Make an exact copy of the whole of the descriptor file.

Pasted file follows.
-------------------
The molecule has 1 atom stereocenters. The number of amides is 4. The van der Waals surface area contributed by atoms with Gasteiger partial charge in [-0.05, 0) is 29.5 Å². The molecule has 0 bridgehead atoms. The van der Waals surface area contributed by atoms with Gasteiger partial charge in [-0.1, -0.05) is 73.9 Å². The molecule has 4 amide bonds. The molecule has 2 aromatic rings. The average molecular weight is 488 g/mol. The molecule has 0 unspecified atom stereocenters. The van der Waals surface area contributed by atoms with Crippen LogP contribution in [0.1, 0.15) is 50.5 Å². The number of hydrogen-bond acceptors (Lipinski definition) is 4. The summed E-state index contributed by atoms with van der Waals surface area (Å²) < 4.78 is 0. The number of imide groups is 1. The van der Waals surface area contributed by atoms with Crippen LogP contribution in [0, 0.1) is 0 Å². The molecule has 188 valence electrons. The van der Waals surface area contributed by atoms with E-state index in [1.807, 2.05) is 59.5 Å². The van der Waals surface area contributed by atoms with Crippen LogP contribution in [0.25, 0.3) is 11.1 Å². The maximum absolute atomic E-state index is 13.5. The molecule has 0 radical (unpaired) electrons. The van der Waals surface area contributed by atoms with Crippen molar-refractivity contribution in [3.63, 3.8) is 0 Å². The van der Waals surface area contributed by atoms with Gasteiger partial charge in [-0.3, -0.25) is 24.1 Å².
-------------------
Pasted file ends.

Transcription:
The molecule has 1 atom stereocenters. The number of amides is 4. The van der Waals surface area contributed by atoms with Gasteiger partial charge in [-0.05, 0) is 29.5 Å². The molecule has 0 bridgehead atoms. The van der Waals surface area contributed by atoms with Gasteiger partial charge in [-0.1, -0.05) is 73.9 Å². The molecule has 4 amide bonds. The molecule has 2 aromatic rings. The average molecular weight is 488 g/mol. The molecule has 0 unspecified atom stereocenters. The van der Waals surface area contributed by atoms with Crippen LogP contribution in [0.1, 0.15) is 50.5 Å². The number of hydrogen-bond acceptors (Lipinski definition) is 4. The summed E-state index contributed by atoms with van der Waals surface area (Å²) < 4.78 is 0. The number of imide groups is 1. The van der Waals surface area contributed by atoms with Crippen LogP contribution in [0, 0.1) is 0 Å². The molecule has 188 valence electrons. The van der Waals surface area contributed by atoms with E-state index in [1.807, 2.05) is 59.5 Å². The van der Waals surface area contributed by atoms with Crippen LogP contribution in [0.25, 0.3) is 11.1 Å². The maximum absolute atomic E-state index is 13.5. The molecule has 0 radical (unpaired) electrons. The van der Waals surface area contributed by atoms with Crippen molar-refractivity contribution in [3.63, 3.8) is 0 Å². The van der Waals surface area contributed by atoms with Gasteiger partial charge in [-0.3, -0.25) is 24.1 Å².